In sci.physics Hetware <email@example.com> wrote: > I'm working through a 1953 edition of Thomas's _Calculus And Analytic > Geometry_. When I work problems, I use Mathematica to type my > transformations, and to check my results. I use it for far more, as > well; graphing, numerical solutions, etc. > > Many years ago I found computers to be a nuisance when it came to math, > and more importantly physics. I was contented to have a piece of chalk > or a pencil and an eraser, than to have all the computing power in (the) > Universe. Time was the only resource I found in short supply. > > Now that I have used them for years, I realize that computers can do a > whole lot. They can find integrals for equations which I cannot > integrate by hand. They can produce graphics which a human could never > produce, etc. > > I've used a pocket calculator since the 1970's. But, I feel as if I > should have learned to work the same problems on my own. I feel > somewhat crippled by using it as a crutch. > > I'm in a conundrum twixt the use of computers to do my thinking for me, > and learning to think for myself. Should a child learn his times > tables, or learn to use a computer to do it for him?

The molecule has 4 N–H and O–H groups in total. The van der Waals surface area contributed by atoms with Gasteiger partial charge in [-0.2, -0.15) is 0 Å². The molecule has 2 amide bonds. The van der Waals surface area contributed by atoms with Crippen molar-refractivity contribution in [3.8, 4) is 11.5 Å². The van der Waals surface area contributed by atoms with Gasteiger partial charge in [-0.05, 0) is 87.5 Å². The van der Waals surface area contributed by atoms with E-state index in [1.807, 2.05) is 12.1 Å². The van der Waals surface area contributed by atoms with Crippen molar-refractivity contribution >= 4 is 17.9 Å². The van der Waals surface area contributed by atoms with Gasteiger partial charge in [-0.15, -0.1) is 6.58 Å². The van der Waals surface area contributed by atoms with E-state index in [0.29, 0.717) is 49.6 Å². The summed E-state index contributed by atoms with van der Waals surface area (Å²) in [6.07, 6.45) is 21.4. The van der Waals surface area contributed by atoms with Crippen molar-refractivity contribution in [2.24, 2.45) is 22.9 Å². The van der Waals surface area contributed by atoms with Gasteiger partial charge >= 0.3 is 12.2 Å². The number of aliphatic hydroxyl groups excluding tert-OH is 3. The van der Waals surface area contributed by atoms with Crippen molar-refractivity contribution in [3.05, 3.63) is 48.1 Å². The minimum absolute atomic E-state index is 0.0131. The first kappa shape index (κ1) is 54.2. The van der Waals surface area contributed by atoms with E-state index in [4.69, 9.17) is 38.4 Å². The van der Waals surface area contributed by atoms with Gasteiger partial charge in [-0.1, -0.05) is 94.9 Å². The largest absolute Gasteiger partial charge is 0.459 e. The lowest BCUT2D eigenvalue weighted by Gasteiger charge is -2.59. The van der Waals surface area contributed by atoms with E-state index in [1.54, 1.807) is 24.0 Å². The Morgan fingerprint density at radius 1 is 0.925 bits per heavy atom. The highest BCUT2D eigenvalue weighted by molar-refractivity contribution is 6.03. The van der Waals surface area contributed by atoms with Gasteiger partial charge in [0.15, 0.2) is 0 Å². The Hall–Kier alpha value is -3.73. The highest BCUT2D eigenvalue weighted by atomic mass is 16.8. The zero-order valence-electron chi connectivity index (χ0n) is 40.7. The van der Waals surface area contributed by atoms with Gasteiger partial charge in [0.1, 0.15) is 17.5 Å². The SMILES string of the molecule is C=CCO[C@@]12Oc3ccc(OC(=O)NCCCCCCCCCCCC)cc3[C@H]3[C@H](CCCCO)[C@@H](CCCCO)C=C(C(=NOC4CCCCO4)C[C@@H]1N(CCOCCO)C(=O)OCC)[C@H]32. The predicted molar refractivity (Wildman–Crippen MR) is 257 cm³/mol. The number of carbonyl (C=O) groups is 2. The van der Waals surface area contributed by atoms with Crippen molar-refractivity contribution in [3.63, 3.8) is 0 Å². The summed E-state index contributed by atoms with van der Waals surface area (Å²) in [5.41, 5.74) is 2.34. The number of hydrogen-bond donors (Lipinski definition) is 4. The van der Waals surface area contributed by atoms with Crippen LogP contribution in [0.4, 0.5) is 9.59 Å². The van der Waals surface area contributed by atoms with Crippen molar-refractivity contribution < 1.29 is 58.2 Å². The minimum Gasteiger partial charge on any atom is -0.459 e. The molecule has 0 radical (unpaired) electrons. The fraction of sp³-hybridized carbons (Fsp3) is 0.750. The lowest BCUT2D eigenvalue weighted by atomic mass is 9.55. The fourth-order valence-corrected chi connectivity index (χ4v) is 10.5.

Computers don't think, they process the instructions some thinking person programmed them to process.